•Intention to drive to work next month, green subsidy offered
•Size of desired subsidy (willingness to accept/WTA)
PM 2.5 exposure by mode, as cigarette equivalent
Based on respondent’s home, work address
Without subsidies, will drivers go green?
Social externality treatment in stage 1 reduces people’s intention to commute by car, but becomes less effective given pollution information.
Share of drivers intending to commute by car falls for both groups over time (due to common information)
Total drop for treatment group is steeper, though its rebound in stage 3 also steeper.
With subsidies, will drivers go green?
Subsidy offer has dramatic effect on moving individuals of both groups away from intended car use.
Little difference in response between the two groups in subsidy case.
Treatment group begins with slightly lower share of people unwilling to switch, but gap is insignificant.
How large must subsidies be, among those willing to switch from driving?
Treatment and control group began at roughly similar WTA, and both saw required subsidy drop overall.
Treatment group experiences sharper WTA drop, but also steeper rebound in stage 3.
Social externality information interventions can be effective in promoting intention to use green modes, even in polluted areas.
However, commuters seek to balance green transport use with need to protect against air pollution. This reduces policy cost effectiveness in polluted places.
Subsidies are effective, but do not complement informational interventions. Policy portfolio mix is key to cost effectiveness.
Both health and cleaner air are key but conflicting policy goals. Policymakers, with citizens, must decide tradeoff between revealing more pollution information, and the reduction in green transportation the city achieves.
Reporting the levels of multiple traffic related pollutants: PM, SO2 , CO, NO2 in different transport microenvironments in downtown Zhengzhou.
In-bus, in-car with the ventilation system turned on, bicycle
Air Quality in different transport modes in Zhengzhou
Priyanka deSouza, Ruiqiang Lu, Pat Kinney, Siqi Zheng
Route Selection →
Time of day:
Rush Hours: 7 am -9 am, 5 pm- 7pm All days of week - Sunday July 5 - July 26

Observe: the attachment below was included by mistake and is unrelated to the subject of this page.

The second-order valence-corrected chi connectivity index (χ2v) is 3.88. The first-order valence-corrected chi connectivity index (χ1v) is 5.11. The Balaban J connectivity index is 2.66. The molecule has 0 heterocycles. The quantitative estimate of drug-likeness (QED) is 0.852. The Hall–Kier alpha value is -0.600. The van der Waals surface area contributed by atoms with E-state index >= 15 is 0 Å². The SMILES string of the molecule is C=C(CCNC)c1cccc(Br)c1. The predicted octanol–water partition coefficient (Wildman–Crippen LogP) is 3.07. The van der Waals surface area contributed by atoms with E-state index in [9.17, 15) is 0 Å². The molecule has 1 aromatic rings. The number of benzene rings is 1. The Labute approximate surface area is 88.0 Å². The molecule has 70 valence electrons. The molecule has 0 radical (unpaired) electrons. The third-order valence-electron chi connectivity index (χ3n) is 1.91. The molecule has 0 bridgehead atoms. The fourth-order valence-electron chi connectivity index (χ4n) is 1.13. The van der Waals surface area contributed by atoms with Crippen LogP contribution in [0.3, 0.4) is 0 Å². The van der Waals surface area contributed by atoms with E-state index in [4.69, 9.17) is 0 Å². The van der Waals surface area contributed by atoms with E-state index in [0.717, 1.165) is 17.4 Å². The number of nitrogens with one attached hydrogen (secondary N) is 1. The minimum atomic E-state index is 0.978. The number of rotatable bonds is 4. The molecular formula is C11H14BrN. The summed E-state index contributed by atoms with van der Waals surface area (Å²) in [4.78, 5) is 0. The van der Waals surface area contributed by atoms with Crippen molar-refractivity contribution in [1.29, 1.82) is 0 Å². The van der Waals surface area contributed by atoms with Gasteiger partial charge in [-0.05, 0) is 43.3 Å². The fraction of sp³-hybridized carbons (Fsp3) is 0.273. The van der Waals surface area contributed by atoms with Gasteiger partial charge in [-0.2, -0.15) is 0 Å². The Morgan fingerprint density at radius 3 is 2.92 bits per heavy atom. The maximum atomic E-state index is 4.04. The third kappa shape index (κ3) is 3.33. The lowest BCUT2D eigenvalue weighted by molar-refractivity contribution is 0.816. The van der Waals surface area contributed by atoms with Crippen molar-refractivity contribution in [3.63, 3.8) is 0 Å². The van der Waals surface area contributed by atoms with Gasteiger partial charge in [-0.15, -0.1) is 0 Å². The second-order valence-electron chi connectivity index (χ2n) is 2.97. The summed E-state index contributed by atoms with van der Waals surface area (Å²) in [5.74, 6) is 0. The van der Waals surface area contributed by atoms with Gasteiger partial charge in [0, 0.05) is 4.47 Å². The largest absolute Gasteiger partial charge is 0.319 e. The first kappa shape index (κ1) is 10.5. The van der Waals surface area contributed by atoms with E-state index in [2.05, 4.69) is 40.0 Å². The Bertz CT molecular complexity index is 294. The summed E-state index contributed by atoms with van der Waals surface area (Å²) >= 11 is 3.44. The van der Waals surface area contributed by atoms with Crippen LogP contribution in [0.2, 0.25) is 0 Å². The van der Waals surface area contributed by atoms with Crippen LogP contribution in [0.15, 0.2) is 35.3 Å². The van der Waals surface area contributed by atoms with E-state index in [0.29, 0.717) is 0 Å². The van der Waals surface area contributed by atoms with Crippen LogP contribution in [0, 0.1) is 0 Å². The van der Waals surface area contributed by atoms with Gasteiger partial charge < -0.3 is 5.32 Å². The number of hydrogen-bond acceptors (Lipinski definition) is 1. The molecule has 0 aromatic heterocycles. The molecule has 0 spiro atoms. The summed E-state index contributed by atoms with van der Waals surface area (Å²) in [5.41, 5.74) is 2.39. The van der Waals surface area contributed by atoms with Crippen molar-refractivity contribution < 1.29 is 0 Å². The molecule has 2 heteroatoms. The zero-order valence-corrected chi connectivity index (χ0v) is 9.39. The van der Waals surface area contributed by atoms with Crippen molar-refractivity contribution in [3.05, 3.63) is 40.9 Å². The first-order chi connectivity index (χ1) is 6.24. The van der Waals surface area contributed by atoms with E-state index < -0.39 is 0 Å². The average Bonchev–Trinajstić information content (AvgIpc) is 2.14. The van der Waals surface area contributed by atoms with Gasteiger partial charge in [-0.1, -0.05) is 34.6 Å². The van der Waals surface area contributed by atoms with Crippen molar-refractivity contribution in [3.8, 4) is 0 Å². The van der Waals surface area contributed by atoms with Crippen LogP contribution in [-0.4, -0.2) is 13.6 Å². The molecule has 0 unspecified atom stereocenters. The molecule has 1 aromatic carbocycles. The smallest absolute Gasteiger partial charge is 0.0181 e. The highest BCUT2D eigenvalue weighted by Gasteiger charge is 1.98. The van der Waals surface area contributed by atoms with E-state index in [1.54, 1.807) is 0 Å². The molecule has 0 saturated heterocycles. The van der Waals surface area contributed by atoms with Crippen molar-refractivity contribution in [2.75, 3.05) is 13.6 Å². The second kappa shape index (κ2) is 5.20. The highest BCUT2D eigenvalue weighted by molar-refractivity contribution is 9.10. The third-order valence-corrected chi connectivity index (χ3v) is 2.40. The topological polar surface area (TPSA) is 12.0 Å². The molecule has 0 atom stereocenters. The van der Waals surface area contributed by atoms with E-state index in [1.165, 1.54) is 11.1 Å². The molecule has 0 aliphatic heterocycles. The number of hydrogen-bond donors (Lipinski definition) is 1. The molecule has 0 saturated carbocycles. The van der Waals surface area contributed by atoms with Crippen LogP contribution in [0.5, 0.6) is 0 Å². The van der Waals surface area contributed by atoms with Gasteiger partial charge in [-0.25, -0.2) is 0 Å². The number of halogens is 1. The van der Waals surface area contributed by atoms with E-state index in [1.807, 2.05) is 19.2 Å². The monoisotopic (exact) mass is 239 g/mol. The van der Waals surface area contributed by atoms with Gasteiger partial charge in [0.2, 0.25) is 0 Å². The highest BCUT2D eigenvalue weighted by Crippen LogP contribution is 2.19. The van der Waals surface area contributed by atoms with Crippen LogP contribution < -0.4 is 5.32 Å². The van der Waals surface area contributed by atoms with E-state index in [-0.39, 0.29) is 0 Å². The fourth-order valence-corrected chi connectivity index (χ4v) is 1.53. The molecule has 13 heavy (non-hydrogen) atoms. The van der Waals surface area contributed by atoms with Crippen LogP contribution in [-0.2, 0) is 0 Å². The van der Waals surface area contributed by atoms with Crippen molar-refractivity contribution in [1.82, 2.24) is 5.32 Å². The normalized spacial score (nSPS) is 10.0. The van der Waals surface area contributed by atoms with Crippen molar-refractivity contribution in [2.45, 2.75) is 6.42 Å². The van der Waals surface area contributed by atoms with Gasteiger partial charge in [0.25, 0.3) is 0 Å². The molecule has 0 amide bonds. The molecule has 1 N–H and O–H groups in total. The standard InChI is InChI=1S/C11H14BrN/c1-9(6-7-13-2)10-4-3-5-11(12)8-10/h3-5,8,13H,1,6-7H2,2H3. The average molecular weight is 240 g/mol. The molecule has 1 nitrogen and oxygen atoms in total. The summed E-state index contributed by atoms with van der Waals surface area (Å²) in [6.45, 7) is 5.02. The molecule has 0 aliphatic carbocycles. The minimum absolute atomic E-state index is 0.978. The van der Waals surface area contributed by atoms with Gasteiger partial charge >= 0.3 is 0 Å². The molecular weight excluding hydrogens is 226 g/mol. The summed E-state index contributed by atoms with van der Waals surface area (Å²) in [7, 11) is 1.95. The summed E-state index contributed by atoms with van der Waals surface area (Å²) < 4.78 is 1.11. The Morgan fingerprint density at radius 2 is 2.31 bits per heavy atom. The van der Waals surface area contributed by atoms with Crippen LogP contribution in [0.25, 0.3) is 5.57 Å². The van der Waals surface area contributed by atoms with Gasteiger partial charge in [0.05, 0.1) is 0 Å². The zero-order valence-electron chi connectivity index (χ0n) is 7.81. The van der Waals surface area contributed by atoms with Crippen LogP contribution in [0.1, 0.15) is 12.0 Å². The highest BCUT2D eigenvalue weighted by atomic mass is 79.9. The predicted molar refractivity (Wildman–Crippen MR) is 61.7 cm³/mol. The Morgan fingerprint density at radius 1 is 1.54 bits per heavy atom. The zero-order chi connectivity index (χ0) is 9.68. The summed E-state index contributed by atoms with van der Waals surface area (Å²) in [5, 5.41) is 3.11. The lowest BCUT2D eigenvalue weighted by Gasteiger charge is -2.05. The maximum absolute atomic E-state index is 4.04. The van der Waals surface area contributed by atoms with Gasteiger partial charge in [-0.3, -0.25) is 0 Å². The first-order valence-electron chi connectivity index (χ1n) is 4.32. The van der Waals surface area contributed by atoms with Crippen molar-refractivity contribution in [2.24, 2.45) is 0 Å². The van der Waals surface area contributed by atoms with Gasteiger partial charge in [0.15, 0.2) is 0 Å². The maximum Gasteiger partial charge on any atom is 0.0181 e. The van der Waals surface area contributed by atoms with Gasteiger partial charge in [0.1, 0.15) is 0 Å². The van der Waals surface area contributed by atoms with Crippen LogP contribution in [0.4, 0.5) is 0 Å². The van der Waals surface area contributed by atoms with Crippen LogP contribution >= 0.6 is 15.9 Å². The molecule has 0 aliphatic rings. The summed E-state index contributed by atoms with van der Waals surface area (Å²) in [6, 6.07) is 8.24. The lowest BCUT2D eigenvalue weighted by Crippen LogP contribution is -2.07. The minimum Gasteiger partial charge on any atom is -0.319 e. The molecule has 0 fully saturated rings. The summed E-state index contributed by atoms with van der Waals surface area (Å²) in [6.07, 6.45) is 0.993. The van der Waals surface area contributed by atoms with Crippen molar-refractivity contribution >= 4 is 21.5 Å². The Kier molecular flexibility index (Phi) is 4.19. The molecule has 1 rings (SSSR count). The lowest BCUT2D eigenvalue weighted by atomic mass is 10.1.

Overview of results:
- NO2 , CO and SO2 are primary pollutants and are highest in the bus and taxi, reflecting the closest proximity to the exhaust of other vehicles. PM and O3 are secondary pollutants.
-The highest correlations between pollutants on different transport modes were found between PM2.5 and PM10. The bus and bike PM were more highly correlated than that of taxi and bus, or taxi and bike.
-O3 and NO2 were inversely correlated, especially for bike drivers.
-SO2 on taxi is strongly inversely correlated with CO measured on bikes, while it is weakly correlated with the CO measured in the bus. The bike and bus CO are weakly inversely related.
The most direct comparisons between travel mode were made by taking the average of individual (pairwise) run ratios between modes, because this limited the effect of temporal variations in meteorology
When comparing the average of ratios from the pairwise analysis to the ratio of the overall mode averages, we found that the rank ordering obtained is the same.
In general the pairwise analysis provided greater contrasts, with an extreme increase in the bus/bike NO2 ratio, the SO2 ratios of all three: taxi/bike, bus/bike and taxi/bus
Pros and Cons:
Pros: (1) We measured a range of pollutants, (2) We attempted to do a pair-wise analysis
Cons: (1) Our study was only conducted in one season: summer, and therefore the results cannot be generalized to other seasons, (2) We used low-cost sensors, and there could be issues with calibration
Calibrate Purple Air data + integrate subway analysis